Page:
The long-term dynamics of IS elements and their effects on bacteria are poorly understood, including whether they are primarily genomic parasites or important drivers of adaptation by natural selection. Here, we investigate the dynamics of IS elements and their contribution to genomic evolution and fitness during a long-term experiment with Escherichia coli. This data set includes the Rmd file to analyze the genomic and metagenomic data (Tenaillon et al. 2016 and Good et al. 2017)...

F2R polymorphisms and clopidogrel efficacy and safety in patients with minor stroke or TIA: supplemental figures and tables

Yuesong Pan, Runqi Wangqin, Hao Li, Yilong Wang, Xia Meng, S. Claiborne Johnston, Tabassome Simon, Jinxi Lin, Xingquan Zhao, Liping Liu, David Wang & Yongjun Wang
Objective: To investigate the association between protease-activated receptors-1 (PAR-1) gene F2R polymorphisms and efficacy of clopidogrel for minor stroke or transient ischemic attack (TIA). Methods: Three single-nucleotide polymorphisms (CYP2C19*2 [681G>A, rs4244285], CYP2C19*3 [636G>A, rs4986893] and F2R [IVSn-14 A/T, rs168753] were genotyped among 2,924 patients randomized to clopidogrel plus aspirin (n=1461) or aspirin alone (n=1463). The primary efficacy outcome was new stroke (ischemic or hemorrhagic) and the safety outcome was any bleeding. Results: Overall, 859(29.4%) were...

Data for: Landscape scale variation in the hydrologic niche of California coast redwood

Emily J. Francis, Gregory P. Asner, Katharine J. Mach & Christopher B. Field
Topoclimatic diversity within forest landscapes can underlie variation in water availability, which may correspond to patterns in habitat suitability of tree species with differing hydrologic niches. However, the trade-off between the collection of data at a fine grain size over large spatial extents has limited comprehensive analyses of landscape scale variation in habitat suitability. We present a fine scale analysis of the roles of topographic gradients in moisture availability, soil water storage, and fog frequency...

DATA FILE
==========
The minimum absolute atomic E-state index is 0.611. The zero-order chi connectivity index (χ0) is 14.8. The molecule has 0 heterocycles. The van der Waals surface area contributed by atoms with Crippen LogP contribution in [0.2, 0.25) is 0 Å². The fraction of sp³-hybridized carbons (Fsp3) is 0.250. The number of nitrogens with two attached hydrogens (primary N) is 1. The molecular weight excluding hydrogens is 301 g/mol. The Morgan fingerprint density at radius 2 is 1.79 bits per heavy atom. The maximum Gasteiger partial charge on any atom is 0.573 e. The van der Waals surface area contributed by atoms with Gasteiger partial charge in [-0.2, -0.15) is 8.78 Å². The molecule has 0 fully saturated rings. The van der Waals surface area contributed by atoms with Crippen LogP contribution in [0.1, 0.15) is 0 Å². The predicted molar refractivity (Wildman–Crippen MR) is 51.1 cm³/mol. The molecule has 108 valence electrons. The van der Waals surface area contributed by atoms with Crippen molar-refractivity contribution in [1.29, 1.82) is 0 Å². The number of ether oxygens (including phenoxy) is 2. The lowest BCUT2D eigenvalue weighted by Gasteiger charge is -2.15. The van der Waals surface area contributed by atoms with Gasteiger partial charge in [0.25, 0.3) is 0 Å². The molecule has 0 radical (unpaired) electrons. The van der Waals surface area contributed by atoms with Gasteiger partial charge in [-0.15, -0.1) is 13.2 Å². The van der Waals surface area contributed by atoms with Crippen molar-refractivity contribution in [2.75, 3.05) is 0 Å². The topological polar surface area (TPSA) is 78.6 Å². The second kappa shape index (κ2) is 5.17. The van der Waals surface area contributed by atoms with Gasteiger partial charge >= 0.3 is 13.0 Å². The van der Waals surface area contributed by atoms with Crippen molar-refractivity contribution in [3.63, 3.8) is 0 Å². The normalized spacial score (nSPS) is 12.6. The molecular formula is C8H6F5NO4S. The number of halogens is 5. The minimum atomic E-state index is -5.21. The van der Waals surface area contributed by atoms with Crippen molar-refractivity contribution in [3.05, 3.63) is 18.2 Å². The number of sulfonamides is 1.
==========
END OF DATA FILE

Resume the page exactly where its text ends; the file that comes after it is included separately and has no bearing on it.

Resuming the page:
Combined-evidence analyses of ultraconserved elements and morphological data: an empirical example in iguanian lizards

Simon Scarpetta
Genomic datasets generated by next-generation sequencing are increasingly prevalent in phylogenetics, but morphological data are required to phylogenetically place fossils, corroborate molecular hypotheses, and date phylogenies. Combined-evidence analyses provide an integrative assessment of tree topology. However, no attempt has been made to simultaneously analyze next-generation genomic datasets and morphological data, and the future of morphology in the context of genomic data is uncertain. I conducted combined-evidence analyses that include genomic and morphological datasets, specifically, with...

Contrasting responses to climate change at Himalayan treelines revealed by population demographics of two dominant species

Kumar Mainali, Bharat Shrestha, Ravi Sharma, Arjun Adhikari, Eliezer Gurarie, Michael Singer & Camille Parmesan
Alpine treelines are expected to shift upward due to recent climate change. However, interpretation of changes in montane systems has been problematic because effects of climate change are frequently confounded with those of land use changes. The eastern Himalaya, particularly Langtang National Park, Central Nepal, has been relatively undisturbed for centuries and thus presents an opportunity for studying climate change impacts on alpine treeline uncontaminated by potential confounding factors. We studied two dominant species, Abies...

Ice-age persistence and genetic isolation of the disjunct distribution of larch in Alaska

Joseph Napier, Matias Fernandez, Guillaume De Lafontaine & Feng Sheng Hu
Larix laricina (eastern larch, tamarack) is a transcontinental North American conifer with a prominent disjunction in the Yukon isolating the Alaskan distribution from the rest of its range. We investigate whether in situ persistence during the Last Glacial Maximum (LGM) or long-distance postglacial migration from south of the ice sheets resulted in the modern-day Alaskan distribution. We analyzed variation in three chloroplast DNA regions of 840 trees from a total of 69 populations (24 new...